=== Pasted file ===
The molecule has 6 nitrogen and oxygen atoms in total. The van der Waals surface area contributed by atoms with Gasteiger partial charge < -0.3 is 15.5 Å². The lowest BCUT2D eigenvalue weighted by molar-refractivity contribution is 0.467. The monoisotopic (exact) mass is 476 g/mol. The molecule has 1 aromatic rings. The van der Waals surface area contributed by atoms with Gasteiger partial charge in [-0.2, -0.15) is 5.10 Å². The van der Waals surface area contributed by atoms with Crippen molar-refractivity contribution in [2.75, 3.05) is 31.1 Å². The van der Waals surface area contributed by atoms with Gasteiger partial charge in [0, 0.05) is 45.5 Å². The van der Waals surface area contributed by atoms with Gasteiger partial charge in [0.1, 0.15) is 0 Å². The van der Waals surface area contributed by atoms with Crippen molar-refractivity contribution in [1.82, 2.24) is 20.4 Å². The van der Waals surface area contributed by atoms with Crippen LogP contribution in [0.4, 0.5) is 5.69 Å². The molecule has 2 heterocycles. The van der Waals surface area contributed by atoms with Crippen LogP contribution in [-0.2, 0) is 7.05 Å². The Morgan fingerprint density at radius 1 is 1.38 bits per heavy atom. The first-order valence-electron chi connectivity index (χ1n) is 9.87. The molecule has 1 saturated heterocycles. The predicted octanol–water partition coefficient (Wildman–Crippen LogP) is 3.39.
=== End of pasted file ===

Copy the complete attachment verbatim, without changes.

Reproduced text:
The molecule has 6 nitrogen and oxygen atoms in total. The van der Waals surface area contributed by atoms with Gasteiger partial charge < -0.3 is 15.5 Å². The lowest BCUT2D eigenvalue weighted by molar-refractivity contribution is 0.467. The monoisotopic (exact) mass is 476 g/mol. The molecule has 1 aromatic rings. The van der Waals surface area contributed by atoms with Gasteiger partial charge in [-0.2, -0.15) is 5.10 Å². The van der Waals surface area contributed by atoms with Crippen molar-refractivity contribution in [2.75, 3.05) is 31.1 Å². The van der Waals surface area contributed by atoms with Gasteiger partial charge in [0, 0.05) is 45.5 Å². The van der Waals surface area contributed by atoms with Gasteiger partial charge in [0.1, 0.15) is 0 Å². The van der Waals surface area contributed by atoms with Crippen molar-refractivity contribution in [1.82, 2.24) is 20.4 Å². The van der Waals surface area contributed by atoms with Crippen LogP contribution in [0.4, 0.5) is 5.69 Å². The molecule has 2 heterocycles. The van der Waals surface area contributed by atoms with Crippen LogP contribution in [-0.2, 0) is 7.05 Å². The Morgan fingerprint density at radius 1 is 1.38 bits per heavy atom. The first-order valence-electron chi connectivity index (χ1n) is 9.87. The molecule has 1 saturated heterocycles. The predicted octanol–water partition coefficient (Wildman–Crippen LogP) is 3.39.